ed a similar spirit of enthusiasm.
The spectacular features of the
lirst day succeeded everywhere, re
ports to the treasury department
indicate, in arousing widespread
enthusiasm. To keep alive this en
thusiasm and swell its volume till
every person who can buy a liberty
bond does buy one, is the work
which t he volunteer army is now
devoting its serious attention.
Hard Work Needed.
Officials here were not inclined to
minimize the tremendous task. A
vast amount of hard work must be
done during the next twenty-three
working days by every persons in the
ranks of the great organization. An
average of $125, 000,4)00, a day in
subscriptions for the entire period
would bring the total only up to the
minimum. What officials hope for
is to make every day a $200,000,000
a day, or on an eight-hour basis,
$25,000,000 an hour. This would
bring the total to within hailing
distance of the $5,000,000,000,
which the country is expected to
With 10,000,000 subscribers as
the goal, the vaerage daily subscrip
tion list would show 400,000 names.
Again, computed on an eight-hour
basis, 50,000 men and women Would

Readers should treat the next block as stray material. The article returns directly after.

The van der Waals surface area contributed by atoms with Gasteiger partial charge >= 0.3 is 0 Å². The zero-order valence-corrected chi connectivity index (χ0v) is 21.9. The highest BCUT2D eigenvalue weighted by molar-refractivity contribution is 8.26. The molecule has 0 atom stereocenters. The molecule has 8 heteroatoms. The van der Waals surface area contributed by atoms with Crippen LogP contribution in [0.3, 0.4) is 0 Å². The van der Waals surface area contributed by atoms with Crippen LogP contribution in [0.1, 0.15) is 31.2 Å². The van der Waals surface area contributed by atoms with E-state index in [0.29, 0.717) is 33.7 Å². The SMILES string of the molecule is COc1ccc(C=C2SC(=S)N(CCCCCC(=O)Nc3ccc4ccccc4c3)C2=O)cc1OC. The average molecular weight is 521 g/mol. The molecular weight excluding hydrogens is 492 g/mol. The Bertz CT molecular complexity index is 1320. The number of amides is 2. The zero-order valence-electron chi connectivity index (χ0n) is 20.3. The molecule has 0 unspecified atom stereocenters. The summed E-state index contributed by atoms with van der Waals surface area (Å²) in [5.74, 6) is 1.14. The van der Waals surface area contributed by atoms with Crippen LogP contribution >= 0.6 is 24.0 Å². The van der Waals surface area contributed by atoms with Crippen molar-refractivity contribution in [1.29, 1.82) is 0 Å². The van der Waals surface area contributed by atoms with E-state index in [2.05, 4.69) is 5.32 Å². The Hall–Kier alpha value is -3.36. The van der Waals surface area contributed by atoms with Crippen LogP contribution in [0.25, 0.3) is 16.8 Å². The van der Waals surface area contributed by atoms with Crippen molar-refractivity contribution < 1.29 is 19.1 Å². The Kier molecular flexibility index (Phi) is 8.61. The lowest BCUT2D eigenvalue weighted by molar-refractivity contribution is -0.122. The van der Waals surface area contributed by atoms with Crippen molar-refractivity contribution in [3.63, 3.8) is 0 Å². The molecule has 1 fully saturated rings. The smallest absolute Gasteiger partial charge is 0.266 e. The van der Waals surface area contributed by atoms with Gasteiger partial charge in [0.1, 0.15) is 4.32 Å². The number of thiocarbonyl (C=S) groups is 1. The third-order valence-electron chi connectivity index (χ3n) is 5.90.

liae to subscribe every hour to
briuL the total uii to expectations. :
0Y2TEH A1W tSAIJBWItfi SOCIAL.
The Ottcrbeiu C. society will
give ar. oyster and s?ndwtca supper
a the heme bf G. A. Murdoch. Octo
fcV'otb ierib-jriy weico-; itv kly
SPILLS FAMILY OUT OF
CAR LAST EVENING
From Tuesday's Daily. ,
Last evening, while coming from
his Tiome in Kansas City to Platts
niouth, Frank Beeson, Jr., a nephew
of Judge Allen J. Beeson, of this
place, had some very exciting ex
perience with his automobile, and
which was the cause of his hair hav
ing a slight tendency to stand
straigh up Mr. Beeson and hif
family, consisting of his wife, a boy
four years old and the oaby, about
a year old, were in the car, Mr. Bee
son and the elder boy riding in the
frcnt seat while Mrs. Beeson and the
baby were occupying the rear seat.
In explaining the acident today Mr.
Beeson said "We were going about
say,. Uncle Jake what is the law ?"
"Well, replied Judge Beeson, the law
says you shall not run faster than
twenty-five miles an hour." "Then,"
said Frank, "we were going about
twenty-four miles' as he winked at
reporter, "coming north, with a dry
road, and when we passed the top of
the hill, we came suddenly upon a
wet place in the road, and away went
the car, skidding into the weeds and
glass on the side of the road, with
a yawning ditch ten feet deep, to
ward which the car was going at
full tilt. Just as the car left the
track and entered the weeds, v it
struck a bump about a foot high,
wHch caught the axle of the car,